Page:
Time filter

Source Type

Cedar City, United States

Rasmussen S.A.,MS E 33 | Jamieson D.J.,Center for Surveillance | Jamieson D.J.,Centers for Disease Control and Prevention
Obstetrics and Gynecology | Year: 2015

From January 1 to April 3, 2015, 159 people from 18 states and the District of Columbia were reported as having measles. Most cases are part of an outbreak linked to a California amusement park. Because measles was eliminated in the United States in 2000, most U.S. clinicians are unfamiliar with the condition. We reviewed information on the current outbreak, measles manifestations, diagnostic methods, treatment, and infection-control recommendations. To identify information on measles and pregnancy, we reviewed reports with 20 or more measles cases during pregnancy that included data on effects on pregnant women or pregnancy outcomes. These reports were identified through MEDLINE from inception through February 2015 using the following strategy: (((pregnan) AND measles) AND English[Language]) NOT review[Publication Type]. Reference lists also were reviewed to identify additional articles. Pregnant women infected with measles are more likely to be hospitalized, develop pneumonia, and die than nonpregnant women. Adverse pregnancy outcomes, including pregnancy loss, preterm birth, and low birth weight, are associated with maternal measles; however, the risk of congenital defects does not appear to be increased. No antiviral therapy is available; treatment is supportive. Early identification of possible cases is needed so that appropriate infection control can be instituted promptly. The recent measles outbreak highlights the role that obstetric health care providers play in vaccine-preventable illnesses; obstetrician-gynecologists should ensure that patients are up to date on all vaccines, including measles-containing vaccines, and should recommend and ideally offer a measles-containing vaccine to women without evidence of measles immunity before or after pregnancy. © 2015 by The American College of Obstetricians and Gynecologists. Published by Wolters Kluwer Health, Inc. All rights reserved.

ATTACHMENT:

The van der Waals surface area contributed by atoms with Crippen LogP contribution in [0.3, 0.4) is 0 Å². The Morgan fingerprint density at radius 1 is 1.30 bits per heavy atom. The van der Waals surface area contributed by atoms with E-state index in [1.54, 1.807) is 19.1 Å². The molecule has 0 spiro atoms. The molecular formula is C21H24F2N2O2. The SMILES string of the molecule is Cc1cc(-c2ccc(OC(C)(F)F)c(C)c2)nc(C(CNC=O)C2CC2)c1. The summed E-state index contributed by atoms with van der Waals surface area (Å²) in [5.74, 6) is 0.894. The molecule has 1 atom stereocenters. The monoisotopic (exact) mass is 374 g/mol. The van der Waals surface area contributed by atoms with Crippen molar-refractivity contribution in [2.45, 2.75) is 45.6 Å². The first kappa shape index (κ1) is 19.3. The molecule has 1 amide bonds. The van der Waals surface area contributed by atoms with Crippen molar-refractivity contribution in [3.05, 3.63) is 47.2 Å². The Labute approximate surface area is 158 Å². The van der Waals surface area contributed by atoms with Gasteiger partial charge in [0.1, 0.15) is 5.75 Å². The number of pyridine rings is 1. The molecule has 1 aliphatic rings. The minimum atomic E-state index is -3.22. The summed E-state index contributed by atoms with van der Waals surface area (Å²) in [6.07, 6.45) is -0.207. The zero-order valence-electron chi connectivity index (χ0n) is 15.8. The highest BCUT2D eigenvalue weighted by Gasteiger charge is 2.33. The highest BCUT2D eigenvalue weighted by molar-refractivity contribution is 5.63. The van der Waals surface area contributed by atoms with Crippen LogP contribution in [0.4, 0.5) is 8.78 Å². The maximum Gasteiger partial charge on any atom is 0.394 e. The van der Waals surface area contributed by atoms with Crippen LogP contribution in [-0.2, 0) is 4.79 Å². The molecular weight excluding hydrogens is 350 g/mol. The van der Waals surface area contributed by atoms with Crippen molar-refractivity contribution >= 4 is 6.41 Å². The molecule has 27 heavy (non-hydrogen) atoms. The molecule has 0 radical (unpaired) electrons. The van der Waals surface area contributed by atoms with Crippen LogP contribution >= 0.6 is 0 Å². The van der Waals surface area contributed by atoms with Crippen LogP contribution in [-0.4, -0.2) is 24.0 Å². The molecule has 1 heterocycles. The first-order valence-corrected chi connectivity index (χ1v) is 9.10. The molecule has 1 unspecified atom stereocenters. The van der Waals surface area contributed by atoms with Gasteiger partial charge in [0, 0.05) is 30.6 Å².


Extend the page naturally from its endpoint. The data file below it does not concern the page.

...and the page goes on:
Boulton M.L.,University of Michigan | Beck A.J.,University of Michigan | Coronado F.,Center for Surveillance | Merrill J.A.,Columbia University | And 7 more authors.
American Journal of Preventive Medicine | Year: 2014